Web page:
Today's feature guest post is from author Richard Wall who describes the inspiration for his novel Fat Man Blues below. Enjoy!
Fat Man Blues began as a conversation in Red's Lounge in Clarksdale, Mississippi. My wife and I were in town to celebrate my landmark birthday with our friends.
On this particular evening, my mate, Kyle and I stepped out for a beer (or several) and wandered into Red's Lounge. The place was empty, except for Red and an obese black man who was obviously outside of many drinks.
Anyway, we enjoyed a couple of beers and chatted about the blues and how the Mississippi Delta had become a blues "theme park", it's clientèle being mostly of the white, middle-aged and European variety.
As I fit all of these criteria I began to wonder what it would have been like for someone like me to have been around in the 1920s and 1930s when Delta Blues was in its heyday.
As we talked, I asked the large gentleman if I could take his picture. He said no (which was cool) and so I asked him his name. At this point, conversation stopped as the "Fat Man" stood up and said, "I'll get back to you on that" and then walked out of the bar.
Soon after, Kyle and I finished our drinks and left to explore the rest of Clarksdale. At the end of the evening, Kyle said, "That scene in Red's, that would make a great opening to a short story."
We flew home a couple of days later and I begin writing. At first, I had no idea where the short story would take me, and other than a vague idea I had no real structure to work to. I just wrote. And wrote. And wrote.
Soon, any notion of a short story went out of the window as the tale began to develop.
Before I began writing, I used to read comments by authors about "characters leading them through the story" and dismiss it as pretentious nonsense.
How wrong I was.
For a long time, I had no real direction for the novel, let alone any idea as to how it would end. Hobo John, Travellin' Man and (of course) Fat Man allowed me to tag on to the adventures that appeared like holograms about six inches in front of my eyes.
I began to gather as many books about blues history that I could get hold of, collect as many recorded interviews with blues singers as I could and listen to the music with a new ear.
All of these sources gave me a wealth of information but for me it was the old records that provided the clearest insight.
Recorded on primitive equipment, what you heard was what went on in that room; Charley Patton’s ad-libs and spoken asides in his own songs, the sound of a train during a Son House recording and Charley Patton and Son House providing background entertainment while Louise Johnson was recording her songs.
All of these moments provide a brief glimpse into delta life, a door slightly opened to a world unknown.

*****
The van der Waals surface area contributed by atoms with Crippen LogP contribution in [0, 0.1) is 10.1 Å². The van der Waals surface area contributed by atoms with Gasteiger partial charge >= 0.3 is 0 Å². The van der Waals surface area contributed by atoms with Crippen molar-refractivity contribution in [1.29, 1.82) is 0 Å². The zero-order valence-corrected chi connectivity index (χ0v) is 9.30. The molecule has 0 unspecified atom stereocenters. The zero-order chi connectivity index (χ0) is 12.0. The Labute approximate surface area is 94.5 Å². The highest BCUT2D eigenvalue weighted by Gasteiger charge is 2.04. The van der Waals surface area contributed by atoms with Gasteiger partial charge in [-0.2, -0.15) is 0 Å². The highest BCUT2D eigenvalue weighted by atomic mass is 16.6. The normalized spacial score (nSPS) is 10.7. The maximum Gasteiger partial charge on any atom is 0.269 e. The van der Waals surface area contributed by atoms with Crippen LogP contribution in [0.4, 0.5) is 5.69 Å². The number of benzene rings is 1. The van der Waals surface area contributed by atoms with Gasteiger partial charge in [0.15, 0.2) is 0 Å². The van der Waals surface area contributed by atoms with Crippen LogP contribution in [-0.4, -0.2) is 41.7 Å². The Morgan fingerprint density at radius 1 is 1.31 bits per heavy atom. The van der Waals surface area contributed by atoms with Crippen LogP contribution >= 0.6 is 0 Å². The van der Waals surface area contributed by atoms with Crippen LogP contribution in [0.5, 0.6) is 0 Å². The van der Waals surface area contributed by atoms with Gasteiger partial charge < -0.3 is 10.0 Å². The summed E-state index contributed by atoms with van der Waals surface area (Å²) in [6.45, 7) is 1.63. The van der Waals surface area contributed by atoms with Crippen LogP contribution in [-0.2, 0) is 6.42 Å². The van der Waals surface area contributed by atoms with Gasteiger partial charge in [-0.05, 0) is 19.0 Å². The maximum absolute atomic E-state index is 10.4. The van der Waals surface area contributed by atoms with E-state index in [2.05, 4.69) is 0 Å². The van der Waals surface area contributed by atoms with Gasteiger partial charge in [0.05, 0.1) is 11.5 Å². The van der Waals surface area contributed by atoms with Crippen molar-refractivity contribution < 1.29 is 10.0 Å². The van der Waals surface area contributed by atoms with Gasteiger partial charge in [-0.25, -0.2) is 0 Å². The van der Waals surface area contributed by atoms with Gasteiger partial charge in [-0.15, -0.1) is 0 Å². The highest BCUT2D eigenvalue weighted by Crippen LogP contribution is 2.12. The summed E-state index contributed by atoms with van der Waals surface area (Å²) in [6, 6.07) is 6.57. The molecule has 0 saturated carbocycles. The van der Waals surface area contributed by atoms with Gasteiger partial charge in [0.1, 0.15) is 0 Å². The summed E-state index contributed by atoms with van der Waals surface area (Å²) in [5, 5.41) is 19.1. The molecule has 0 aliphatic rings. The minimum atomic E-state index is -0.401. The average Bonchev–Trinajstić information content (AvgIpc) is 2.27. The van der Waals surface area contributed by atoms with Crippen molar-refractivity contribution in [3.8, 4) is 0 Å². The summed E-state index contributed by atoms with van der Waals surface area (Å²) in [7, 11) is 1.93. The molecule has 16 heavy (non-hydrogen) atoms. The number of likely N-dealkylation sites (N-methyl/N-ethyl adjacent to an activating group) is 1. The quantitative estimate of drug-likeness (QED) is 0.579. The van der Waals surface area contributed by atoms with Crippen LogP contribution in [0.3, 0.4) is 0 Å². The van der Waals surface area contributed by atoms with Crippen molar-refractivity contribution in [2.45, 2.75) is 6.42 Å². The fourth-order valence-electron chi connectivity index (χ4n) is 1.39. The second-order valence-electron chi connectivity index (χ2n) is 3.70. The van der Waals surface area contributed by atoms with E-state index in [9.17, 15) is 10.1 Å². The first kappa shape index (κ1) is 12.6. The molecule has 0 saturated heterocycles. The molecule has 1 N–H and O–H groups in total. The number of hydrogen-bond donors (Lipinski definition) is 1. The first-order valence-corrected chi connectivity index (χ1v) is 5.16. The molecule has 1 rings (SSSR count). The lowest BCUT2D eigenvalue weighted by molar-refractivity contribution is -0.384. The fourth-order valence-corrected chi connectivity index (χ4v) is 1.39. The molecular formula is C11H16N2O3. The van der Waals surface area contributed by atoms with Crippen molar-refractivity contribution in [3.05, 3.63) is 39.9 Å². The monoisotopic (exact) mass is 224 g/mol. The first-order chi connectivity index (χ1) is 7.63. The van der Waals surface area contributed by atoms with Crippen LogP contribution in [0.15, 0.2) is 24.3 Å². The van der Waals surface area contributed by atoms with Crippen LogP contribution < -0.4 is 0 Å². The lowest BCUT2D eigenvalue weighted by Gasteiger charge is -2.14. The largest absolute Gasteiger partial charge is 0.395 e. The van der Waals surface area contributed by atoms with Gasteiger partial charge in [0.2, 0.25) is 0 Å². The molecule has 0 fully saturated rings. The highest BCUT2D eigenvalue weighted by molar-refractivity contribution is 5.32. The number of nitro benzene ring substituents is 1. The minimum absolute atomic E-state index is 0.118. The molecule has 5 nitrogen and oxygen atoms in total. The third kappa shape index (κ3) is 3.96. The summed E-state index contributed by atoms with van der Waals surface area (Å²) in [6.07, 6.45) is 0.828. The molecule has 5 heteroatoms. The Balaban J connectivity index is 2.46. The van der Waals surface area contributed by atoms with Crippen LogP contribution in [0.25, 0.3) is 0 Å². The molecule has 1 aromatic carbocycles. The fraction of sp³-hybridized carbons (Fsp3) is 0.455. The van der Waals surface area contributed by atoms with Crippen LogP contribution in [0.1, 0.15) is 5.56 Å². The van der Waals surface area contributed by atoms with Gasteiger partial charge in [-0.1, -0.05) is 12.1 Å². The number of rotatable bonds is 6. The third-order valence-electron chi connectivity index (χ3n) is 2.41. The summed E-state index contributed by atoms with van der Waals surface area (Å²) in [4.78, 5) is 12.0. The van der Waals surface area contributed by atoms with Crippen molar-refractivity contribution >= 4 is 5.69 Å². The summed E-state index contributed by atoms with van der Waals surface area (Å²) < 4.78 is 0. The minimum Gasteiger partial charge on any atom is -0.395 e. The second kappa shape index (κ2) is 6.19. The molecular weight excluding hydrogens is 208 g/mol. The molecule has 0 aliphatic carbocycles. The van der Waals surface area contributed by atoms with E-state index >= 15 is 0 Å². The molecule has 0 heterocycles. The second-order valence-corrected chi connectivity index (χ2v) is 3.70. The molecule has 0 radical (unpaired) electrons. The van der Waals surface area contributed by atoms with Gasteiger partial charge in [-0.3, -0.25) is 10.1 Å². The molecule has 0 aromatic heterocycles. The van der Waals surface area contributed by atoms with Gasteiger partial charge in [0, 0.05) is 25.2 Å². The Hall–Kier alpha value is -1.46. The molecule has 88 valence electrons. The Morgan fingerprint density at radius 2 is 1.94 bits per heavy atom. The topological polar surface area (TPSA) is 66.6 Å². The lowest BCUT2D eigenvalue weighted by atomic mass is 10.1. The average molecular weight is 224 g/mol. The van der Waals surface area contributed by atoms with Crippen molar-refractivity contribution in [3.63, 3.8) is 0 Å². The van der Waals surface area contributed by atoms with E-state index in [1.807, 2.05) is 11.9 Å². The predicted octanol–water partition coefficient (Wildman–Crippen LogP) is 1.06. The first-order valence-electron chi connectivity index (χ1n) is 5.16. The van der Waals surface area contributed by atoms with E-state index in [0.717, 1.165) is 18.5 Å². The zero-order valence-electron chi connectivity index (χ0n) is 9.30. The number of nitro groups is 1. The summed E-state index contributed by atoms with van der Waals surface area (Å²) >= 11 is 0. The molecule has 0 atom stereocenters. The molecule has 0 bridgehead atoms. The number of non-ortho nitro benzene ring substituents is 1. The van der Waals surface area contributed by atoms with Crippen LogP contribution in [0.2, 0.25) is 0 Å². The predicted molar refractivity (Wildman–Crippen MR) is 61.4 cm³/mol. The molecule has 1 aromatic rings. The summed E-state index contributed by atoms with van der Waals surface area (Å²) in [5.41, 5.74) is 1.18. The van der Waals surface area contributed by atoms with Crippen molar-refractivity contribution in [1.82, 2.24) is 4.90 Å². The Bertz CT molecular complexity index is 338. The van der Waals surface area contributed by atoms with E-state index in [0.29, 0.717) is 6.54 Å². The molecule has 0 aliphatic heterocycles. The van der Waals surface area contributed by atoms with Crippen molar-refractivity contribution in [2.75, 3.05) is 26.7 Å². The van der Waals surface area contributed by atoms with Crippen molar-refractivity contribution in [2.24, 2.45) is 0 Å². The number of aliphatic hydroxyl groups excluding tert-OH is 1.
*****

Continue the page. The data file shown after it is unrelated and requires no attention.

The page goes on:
These recordings have a raw honesty, an honesty that has been lost as recording technology has advanced.
As a self-confessed blues fanatic, I have to confess that my early notion of a Delta bluesman was that of a carefree vagabond wandering from town to town playing the guitar – how cool would that be?
As my research progressed, the grim reality of everyday life in Mississippi for a black person soon became apparent and so I tried to imagine how I would react to seeing this first hand and wrote these feelings into the main character
Fuelled by this information that I was absorbing, the story began to take on a darker, more serious theme as I introduced these harsh realities into the story.
Much of what went on in the 1930s still happens today and I realised that the actions of the white protagonist (Hobo John) mirrored those of countless white people who have exploited (intentionally or not) the blues to their own advantage, making a great deal money while the musicians who made the records - often receiving only a few dollars for each recording - lived impoverished lives, many of them dying in squalor.
All of this went into the mix, inspired part of the plot and has, I hope, maintained a level of authenticity throughout the story.
Writing Fat Man Blues was a labour of love and, I must admit, an indulgence for me. It has also allowed me to share the stories of the artists whose outputs were the building blocks of popular music.
As one reviewer to Fat Man Blues phrased it: “This book is a reminder that some of the greatest pieces of music have come from the most wretched of situations.”
I'd like to thank Richard Wall for his contribution to my blog today. If you'd like to know more about the author and his books you can find him on twitter, and here is a link to his website. Below are the links to the author's books: